Maxwell-Boltzmann Distribution Curves & Periodic Trends

That’s some science talk! As a science teacher, I am constantly using images during class – in my presentations, to aid ELL learners, to figure out a concept that I too struggle with! I am new to the IB curriculum, and chemistry can be difficult 😉 So, not only do images aid in the learning of my students, but they help me to become a better teacher of my scientific discipline.

I usually just Google an image and plop it into my presentation – DONE! And I also usually have no idea if I am really allowed to use those images. BUT with the Creative Commons image search that I am now aware of, I know that the images I am using are appropriate to use in the classes that I teach.

IB Chemistry Standard Level Year II

Here is the first image that I searched for on the Creative Commons image search, and I searched, “Maxwell-Boltzmann distribution,” and this is one of the first images that came up. In my year 2 chemistry class, we are currently learning about chemical kinetics, which includes what affects the rate of a reaction. This image is now a part of our Chemical Kinetics presentation (see slide 8). I linked the actual image in the presentation to show where this image came from. (I am wondering if it would be appropriate to include a caption as well.) I have already used this image in my lesson, and I asked my students the following questions about the image:

  • Which noble gas do you think has the highest temperature? How do you know this?
  • Which noble gas do you think has the highest energy? How do you know this?
  • Why do each of these noble gases have particles of varying speeds?

Visual imagery definitely supports our curricular content in chemistry. Oftentimes, chemistry is such an abstract subject, and it is difficult for students to “see” what is happening at the molecular level. Including images allows students to “see” and better understand how chemistry works 🙂

IB Chemistry Higher Level Year I

Here is the second image that I searched for on the Creative Commons image search, and I searched, “Periodic trends,” and this is the very first image that came up. In my year 1 chemistry class, we are currently learning about the periodic table, which includes various trends that are associated with the periodic table. This image is now a part of our Periodic Table presentation (see slide 12). I plan to use this image in my class this week, and I was thinking about asking them questions similar to the following:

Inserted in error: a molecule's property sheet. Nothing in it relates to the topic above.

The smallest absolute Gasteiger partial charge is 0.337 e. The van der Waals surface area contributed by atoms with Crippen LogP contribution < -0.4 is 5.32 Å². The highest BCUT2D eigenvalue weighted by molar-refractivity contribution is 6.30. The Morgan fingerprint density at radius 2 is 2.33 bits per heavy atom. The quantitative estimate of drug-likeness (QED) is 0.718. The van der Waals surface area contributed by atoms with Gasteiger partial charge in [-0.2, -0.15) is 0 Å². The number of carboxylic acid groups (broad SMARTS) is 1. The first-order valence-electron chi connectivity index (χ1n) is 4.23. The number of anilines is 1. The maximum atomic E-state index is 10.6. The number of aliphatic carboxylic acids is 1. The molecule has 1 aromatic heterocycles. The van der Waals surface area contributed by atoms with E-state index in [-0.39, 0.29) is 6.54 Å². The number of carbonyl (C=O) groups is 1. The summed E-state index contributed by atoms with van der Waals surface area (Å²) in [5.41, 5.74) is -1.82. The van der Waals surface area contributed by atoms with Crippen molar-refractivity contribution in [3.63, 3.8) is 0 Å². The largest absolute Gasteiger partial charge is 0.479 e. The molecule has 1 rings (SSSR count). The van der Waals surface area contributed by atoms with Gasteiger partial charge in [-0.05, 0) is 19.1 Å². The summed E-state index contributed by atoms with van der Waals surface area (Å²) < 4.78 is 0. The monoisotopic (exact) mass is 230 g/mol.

• Why do you think electron affinity and ionization energy have the same trend?
  • Why does atomic radius increase down a group?
  • Why does atomic radius decrease across a period? Does this answer contradict your previous answer? If so, does that make sense?
  • What does metallic and nonmetallic character have to do with electron affinity and/or ionization energy (if anything)?

As stated above, visual imagery is an integral part of our curricular content in chemistry. It allows our students to “see” the unseen or at least try to make some sense of it 🙂

I am a HUGE fan of visuals especially in the classroom, but I am not all that sure that I am making the most of them. I think I can do better. Any suggestions? How do you use visual imagery to support your curricular content? Ideas wanted! I warmly welcome your comments below 🙂

6 thoughts on “Maxwell-Boltzmann Distribution Curves & Periodic Trends

  1. Pam, I can totally see how visual imagery helps understanding such hard concepts like you teach in chemistry. Like you, I believe images can reach the majority of your students irrelevant of their language background, as the saying goes, an image (picture) is worth a thousand words! I teach study skills to my students, and being able to take their notes and turn them into some visual so their brain remembers it easier, is once strategy I try to get them to do. Have you thought about asking your students to create a visual to go with a key concept? or take the visual you share with them, and ask them how they would modify it to make the meaning clearer to them. It might be as simple as enlarging what they think is the most important word on the diagram, or changing a color so a particular concept they have the most difficulty understanding, stands out…. Anything to get them to manipulate new concepts, to make it their own, will aid their understanding and retention… we hope!
    I enjoyed reading how you use visuals in your daily practice – thanks for sharing.

    1. Thanks, Bettina! These are GREAT suggestions! I am definitely going to try what you are suggesting. After showing the periodic trends visual to my class, one student actually said to me, “That makes so much more sense now! If I saw that picture before the quiz, I would have done a lot better!” It’s so important to get our students thinking visually 🙂

  2. Hi Pamela,

    I totally agree with you about the importance of visuals in a science classroom. I talked about it in my blog this week too! I was also using google to find all my images because I felt like flickr didn’t provide me with ones that were appropriate or worked with the content. I have just been introduced to wikimedia commons and so far the images for science are really good. It’s worth looking into. Have you checked out bozeman science  he has some great videos on chemistry topics as well.


    1. Hi Stephanie! This is great news 🙂 I will definitely be checking out wikimedia commons. It seems like a great resource. I have seen Bozeman Science, and I have used some of his videos. Thank you so much for sharing. I can’t wait to check out your blog!

  3. I am so thankful for visuals when I’m reading about Chemistry on your blog Pamela! Unfortunately I did not do so well in Chemistry at high school (totally bombed if I’m honest) so I love learning stuff from you!

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